Tiffany’s entry impressed us on a number of levels. Her protagonist’s story was gritty and believable, and there was an authenticity to Wildstyle’s origin and powers – what they were and how she received them made sense, given her identity and cultural background. The story also scales up nicely, from the streets of L.A. to a globe-trotting quest to, well, a cosmic battle between ultimate good and ultimate evil; this narrative has a lot of texture and momentum, and could move forward in so many different ways. We also liked that Tiffany chose to include some personal relationships for her heroine – a mentor, who can continue to advise her from beyond the grave, and a love interest, or at least potential love interest, whom she grows to depend on but is afraid she’s putting into mortal danger. There’s a Whedonesque feel to Wildstyle, and we mean that as a huge compliment!
We liked the two runner-up hero submissions as well: Kevin Cheung’s “The Sneak,” a b-boy who gains powers after discovering a mysterious pair of kicks, and “Hapa,” a half-Korean intelligence agent (calling Daniel Henney!) with the chameleonlike ability to transform his features. But the hero we felt had the most interesting combination of originality and future potential was Tiffany’s, and we look forward to seeing her at Comic-Con next week… look us up at booth 1735, Tiffany!
Again, thank you to everyone who entered. Tiffany won the Comic-Con pass, but everyone is still eligible for the main contest, which runs through the end of the month.
Again, we’re challenging you to submit your own idea for a unique and original Asian American superhero. I’ll pick the ten coolest submissions, then the Secret Identities editors will choose their three favorite heroes, each of whom will get their superhero idea rendered by a Secret Identities artist, and also receive a signed copy of the book.
Be creative, and have fun with this! To enter, please include a description of the hero (physical description, origin, powers, background, goals and nemesis) in 500 words or less. Thumbnail sketch optional. Email your entry, along with your contact info, to firstname.lastname@example.org by July 31. Winners will be announced on August 1.
Scheduled Appearances by Kelly Hu, Keiko Agena, Sonny Liew, Ming Doyle, Bernard Chang and More; also Offering an Exclusive, Limited Edition Litho by Cliff Chiang; and Jeff Yang Moderates a Panel featuring Dwayne McDuffie, Gail Simone, Jai Nitz, Stuart Moore and Gene Yang.
July 15, 2009—With Comic-Con International: San Diego just around the corner, the editors of Secret Identities, the groundbreaking Asian American superhero anthology, have announced a full schedule of signings at Epic Proportions’ Booth #1735.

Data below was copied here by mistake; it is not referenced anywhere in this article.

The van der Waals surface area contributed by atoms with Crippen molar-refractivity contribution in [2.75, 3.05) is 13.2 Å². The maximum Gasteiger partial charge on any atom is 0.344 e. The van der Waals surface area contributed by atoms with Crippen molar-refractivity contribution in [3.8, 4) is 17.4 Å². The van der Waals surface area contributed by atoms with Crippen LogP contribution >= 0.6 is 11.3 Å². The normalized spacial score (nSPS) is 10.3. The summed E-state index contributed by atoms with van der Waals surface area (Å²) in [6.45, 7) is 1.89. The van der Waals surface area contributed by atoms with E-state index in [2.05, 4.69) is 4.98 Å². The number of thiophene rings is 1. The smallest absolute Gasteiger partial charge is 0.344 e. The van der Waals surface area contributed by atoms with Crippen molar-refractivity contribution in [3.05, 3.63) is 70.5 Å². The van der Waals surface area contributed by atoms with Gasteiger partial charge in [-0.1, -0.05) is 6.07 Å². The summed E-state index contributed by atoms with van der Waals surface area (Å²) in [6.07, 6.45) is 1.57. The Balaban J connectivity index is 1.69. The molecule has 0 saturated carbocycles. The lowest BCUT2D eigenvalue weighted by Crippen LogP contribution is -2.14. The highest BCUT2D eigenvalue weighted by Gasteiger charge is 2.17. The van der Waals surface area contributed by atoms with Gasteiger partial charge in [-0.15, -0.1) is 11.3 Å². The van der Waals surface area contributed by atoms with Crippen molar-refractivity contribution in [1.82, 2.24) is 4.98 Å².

Featuring some of the creative talent behind the stories in Secret Identities, these appearances give fans the opportunity to meet some of the biggest names in comics, television and film!
Leading off the signing schedule at 12:30pm on Thursday, July 23 is the team behind “The Blue Scorpion & Chung,” Gene Yang (The Eternal Smile) and Sonny Liew (Liquid City). On Friday, July 24, the “Learn to Share” creative team of actress Keiko Agena (Gilmore Girls) and artist Ming Doyle(Comic Book Tattoo) will be signing from 2pm to 4pm. Superstar actress Kelly Hu (X2: X-Men United) and superstar artist Cliff Chiang(Green Arrow & Black Canary) are scheduled for Saturday, July 25 at 2pm. In addition, SIUniverse Media will be offering a convention exclusive lithograph of the Kelly Hu-created character JIA,featuring art by Cliff Chiang. Finally, “The Citizen”artist extraordinaire Bernard Chang (Wonder Woman) and “Agent Orange” artist Dustin Nguyen (Detective Comics) wrap up the show on Sunday, July 26 at 2pm.
The editors of Secret Identities—Jeff Yang, Parry Shen, Keith Chow and Jerry Ma—will also be available at Booth #1735 for the duration of the convention. However, the Secret Identities presence at Comic-Con extends well beyond a single booth. The following SI-affiliated artists and creators will be at their own booths throughout the convention center:
Bernard Chang (#1821)
Cliff Chiang (#1322)
Martin Hsu (#G-02)
Benton Jew (#EE-02)
Kazu Kibuishi (#2329)
Sonny Liew (#2329)
Dustin Nguyen (#FF-04)
Vince Sunico (#GG-18)
Francis Tsai (#2629 & #1415)
Anthony Wu (#2329)
Gene Yang (#AA-4)
To celebrate the gathering of so many contributors in one place, fans can participate in a special Secret Identities Scavenger Hunt! Anyone who has purchased a copy of Secret Identities and is able to collect verifiable signatures/sketches from each of the listed contributors will be entitled to a special prize at the Secret Identities booth!
In addition to celebrity signings and scavenger hunts, Secret Identities Editor-in-Chief Jeff Yang will be moderating a unique panel titled Four Color Reality: Making Comics Relevant to Readers Across Cultures in Room 3 on Friday, July 24 from 6:30pm to 7:30pm. Panelists include Dwayne McDuffie (Milestone Comics, Justice League), Gail Simone (Wonder Woman), Gene Yang (American Born Chinese), Stuart Moore (Wolverine: Noir, The 99) and Jai Nitz (Blue Beetle, El Diablo).
Four Color Reality: Making Comics Relevant to Readers Across Cultures. Comic book stories have become the core of American pop culture—is there a big-budget spectacular that doesn’t in some fashion owe its existence to comic book roots these days? But sales of traditional-format comic books themselves have been in decline for years. This panel explores one reason for this shrinking market: the divergence between the identities of mainstream comic icons—who are typically straight, white, male and American—and the demographic makeup of a new generation of readers. How can the comic book industry connect with changing audiences—not just of diverse races and backgrounds, but of different cultural and national origins as well?